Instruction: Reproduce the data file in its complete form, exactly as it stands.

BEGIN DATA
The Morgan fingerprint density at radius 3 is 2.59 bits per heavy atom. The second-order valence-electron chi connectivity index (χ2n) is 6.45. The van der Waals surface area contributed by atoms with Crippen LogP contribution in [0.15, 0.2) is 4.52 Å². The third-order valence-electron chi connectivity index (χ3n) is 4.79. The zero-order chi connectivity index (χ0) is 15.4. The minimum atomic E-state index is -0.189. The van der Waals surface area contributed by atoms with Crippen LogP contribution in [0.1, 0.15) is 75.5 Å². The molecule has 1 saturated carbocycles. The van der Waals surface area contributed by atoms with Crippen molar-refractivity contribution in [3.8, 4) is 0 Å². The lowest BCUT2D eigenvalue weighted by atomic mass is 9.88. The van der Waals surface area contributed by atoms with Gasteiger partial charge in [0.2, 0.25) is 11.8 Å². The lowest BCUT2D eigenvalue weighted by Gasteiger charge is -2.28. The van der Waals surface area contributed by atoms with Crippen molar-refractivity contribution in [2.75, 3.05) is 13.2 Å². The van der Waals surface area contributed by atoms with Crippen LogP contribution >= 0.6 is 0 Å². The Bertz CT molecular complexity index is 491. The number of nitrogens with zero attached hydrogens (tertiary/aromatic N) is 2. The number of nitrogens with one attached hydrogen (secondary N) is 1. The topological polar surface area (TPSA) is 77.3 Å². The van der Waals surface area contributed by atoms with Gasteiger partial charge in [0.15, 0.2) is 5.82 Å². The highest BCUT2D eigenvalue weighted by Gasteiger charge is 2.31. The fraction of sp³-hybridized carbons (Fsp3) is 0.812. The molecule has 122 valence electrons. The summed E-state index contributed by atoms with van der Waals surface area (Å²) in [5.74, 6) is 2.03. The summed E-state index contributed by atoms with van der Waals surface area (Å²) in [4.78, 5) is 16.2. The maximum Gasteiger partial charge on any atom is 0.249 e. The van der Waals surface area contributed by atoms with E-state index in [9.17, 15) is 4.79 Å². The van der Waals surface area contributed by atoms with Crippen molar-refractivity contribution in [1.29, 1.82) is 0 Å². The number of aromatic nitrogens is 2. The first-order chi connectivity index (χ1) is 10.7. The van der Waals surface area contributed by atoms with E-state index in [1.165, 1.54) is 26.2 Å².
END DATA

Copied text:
The Morgan fingerprint density at radius 3 is 2.59 bits per heavy atom. The second-order valence-electron chi connectivity index (χ2n) is 6.45. The van der Waals surface area contributed by atoms with Crippen LogP contribution in [0.15, 0.2) is 4.52 Å². The third-order valence-electron chi connectivity index (χ3n) is 4.79. The zero-order chi connectivity index (χ0) is 15.4. The minimum atomic E-state index is -0.189. The van der Waals surface area contributed by atoms with Crippen LogP contribution in [0.1, 0.15) is 75.5 Å². The molecule has 1 saturated carbocycles. The van der Waals surface area contributed by atoms with Crippen molar-refractivity contribution in [3.8, 4) is 0 Å². The lowest BCUT2D eigenvalue weighted by atomic mass is 9.88. The van der Waals surface area contributed by atoms with Gasteiger partial charge in [0.2, 0.25) is 11.8 Å². The lowest BCUT2D eigenvalue weighted by Gasteiger charge is -2.28. The van der Waals surface area contributed by atoms with Crippen molar-refractivity contribution in [2.75, 3.05) is 13.2 Å². The van der Waals surface area contributed by atoms with Crippen LogP contribution >= 0.6 is 0 Å². The Bertz CT molecular complexity index is 491. The number of nitrogens with zero attached hydrogens (tertiary/aromatic N) is 2. The number of nitrogens with one attached hydrogen (secondary N) is 1. The topological polar surface area (TPSA) is 77.3 Å². The van der Waals surface area contributed by atoms with Gasteiger partial charge in [0.15, 0.2) is 5.82 Å². The highest BCUT2D eigenvalue weighted by Gasteiger charge is 2.31. The fraction of sp³-hybridized carbons (Fsp3) is 0.812. The molecule has 122 valence electrons. The summed E-state index contributed by atoms with van der Waals surface area (Å²) in [5.74, 6) is 2.03. The summed E-state index contributed by atoms with van der Waals surface area (Å²) in [4.78, 5) is 16.2. The maximum Gasteiger partial charge on any atom is 0.249 e. The van der Waals surface area contributed by atoms with E-state index in [9.17, 15) is 4.79 Å². The van der Waals surface area contributed by atoms with Crippen molar-refractivity contribution in [1.29, 1.82) is 0 Å². The number of aromatic nitrogens is 2. The first-order chi connectivity index (χ1) is 10.7. The van der Waals surface area contributed by atoms with E-state index in [1.165, 1.54) is 26.2 Å².